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Ayman al-Azwahri killed on balcony of Kabul safe house by US drone strike

Edited by: TJVNews.com

The U.S. drone strike that killed al-Qaeda leader Ayman al-Zawahri on the balcony of a Kabul safe house intensified global scrutiny Tuesday of Afghanistan’s Taliban rulers and further undermined their efforts to secure international recognition and desperately needed aid, as was reported by the AP.

President Biden announced Monday that the operation that killed al-Zawahri delivered justice and hopefully “one more measure of closure” to families of the victims of the September 11, 2001 attacks on the United States.

The president said in an evening address from the White House that U.S. intelligence officials tracked al-Zawahri to a home in downtown Kabul, Afghanistan where he was hiding out with his family. The president approved the operation last week and it was carried out Sunday, as was reported by the AP.

Al-Zawahri and the better-known Osama bin Laden plotted the 9/11 attacks that brought many ordinary Americans their first knowledge of al-Qaeda, as was reported by the AP. Bin Laden was killed in Pakistan on May 2, 2011, in a covert operation carried out by U.S. Navy SEALs after a nearly decade-long manhunt.

As for Al-Zawahri, Biden said, “He will never again, never again, allow Afghanistan to become a terrorist safe haven because he is gone and we’re going to make sure that nothing else happens.”

“This terrorist leader is no more,” he added, according to the AP report.

In this file image from television transmitted by the Arab news channel Al-Jazeera on Jan. 30, 2006, al-Qaida’s then deputy leader Ayman al-Zawahri gestures while addressing the camera. Al-Zawahri, the top al-Qaida leader, was killed by the U.S. over the weekend in Afghanistan. President Joe Biden is scheduled to speak about the operation on Monday night, Aug. 1, 2022, from the White House in Washington. (AP Photo/Al-Jazeera, File)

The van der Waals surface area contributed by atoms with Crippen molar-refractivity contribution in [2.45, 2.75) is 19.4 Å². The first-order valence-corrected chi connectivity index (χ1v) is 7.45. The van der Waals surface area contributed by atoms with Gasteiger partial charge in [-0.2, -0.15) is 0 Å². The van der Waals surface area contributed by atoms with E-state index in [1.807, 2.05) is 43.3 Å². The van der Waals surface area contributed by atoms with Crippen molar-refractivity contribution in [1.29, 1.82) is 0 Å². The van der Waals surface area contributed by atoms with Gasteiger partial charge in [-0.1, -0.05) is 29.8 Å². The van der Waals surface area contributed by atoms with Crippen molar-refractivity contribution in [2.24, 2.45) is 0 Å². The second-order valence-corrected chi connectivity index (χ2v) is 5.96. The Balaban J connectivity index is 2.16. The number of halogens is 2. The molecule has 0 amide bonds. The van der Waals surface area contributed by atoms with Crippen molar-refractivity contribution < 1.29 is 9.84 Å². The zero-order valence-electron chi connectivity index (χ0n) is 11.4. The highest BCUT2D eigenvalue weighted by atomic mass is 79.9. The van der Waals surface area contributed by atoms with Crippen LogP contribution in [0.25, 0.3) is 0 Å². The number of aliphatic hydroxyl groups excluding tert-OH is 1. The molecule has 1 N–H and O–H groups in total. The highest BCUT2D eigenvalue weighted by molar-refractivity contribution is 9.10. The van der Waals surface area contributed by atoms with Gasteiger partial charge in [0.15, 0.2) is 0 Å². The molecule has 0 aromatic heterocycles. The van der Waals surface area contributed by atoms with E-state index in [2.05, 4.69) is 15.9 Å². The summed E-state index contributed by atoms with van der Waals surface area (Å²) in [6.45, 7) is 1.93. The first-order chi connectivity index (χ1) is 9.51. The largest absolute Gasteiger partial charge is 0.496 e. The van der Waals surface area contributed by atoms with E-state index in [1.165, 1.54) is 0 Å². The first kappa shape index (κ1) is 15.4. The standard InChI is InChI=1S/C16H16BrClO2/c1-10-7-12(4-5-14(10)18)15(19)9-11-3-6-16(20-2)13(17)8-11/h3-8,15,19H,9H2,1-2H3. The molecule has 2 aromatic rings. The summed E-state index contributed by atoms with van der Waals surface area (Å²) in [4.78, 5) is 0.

Born in June 1951, Al-Zawahri was an Egyptian-born physician, theologian and terrorist mastermind. He was put under worldwide sanctions in 1999 by the UN’s Al-Qaeda Sanctions Committee as a member of Al-Qaeda, according to a Wikipedia report.

After the September 11 attacks, the U.S. State Department offered a US$25 million reward for information or intelligence leading to Ayman al-Zawahri’s capture.

Al-Zawahri was previously a senior member of Islamist organizations which led attacks in Asia, Africa, North America and Europe. Wikipedia reported that in 2012, al-Zawahiri called on Muslims to kidnap Westerners in Muslim countries.

The operation is a significant counterterrorism win for the Biden administration just 11 months after American troops left the country after a two-decade war, as indicated in the report. Biden has taken a great deal of heat and public scrutiny over the manner in which America left Afghanistan; especially in the aftermath of 13 US military personnel being killed in a Taliban terror attack at the Kabul airport.

According to five people familiar with the matter who spoke to the AP on the condition of anonymity  the drone strike was conducted by the CIA.  Neither Biden nor the White House detailed the CIA’s involvement in the strike.

Biden, however, paid tribute to the U.S. intelligence community in his remarks, noting that “thanks to their extraordinary persistence and skill” the operation was a success.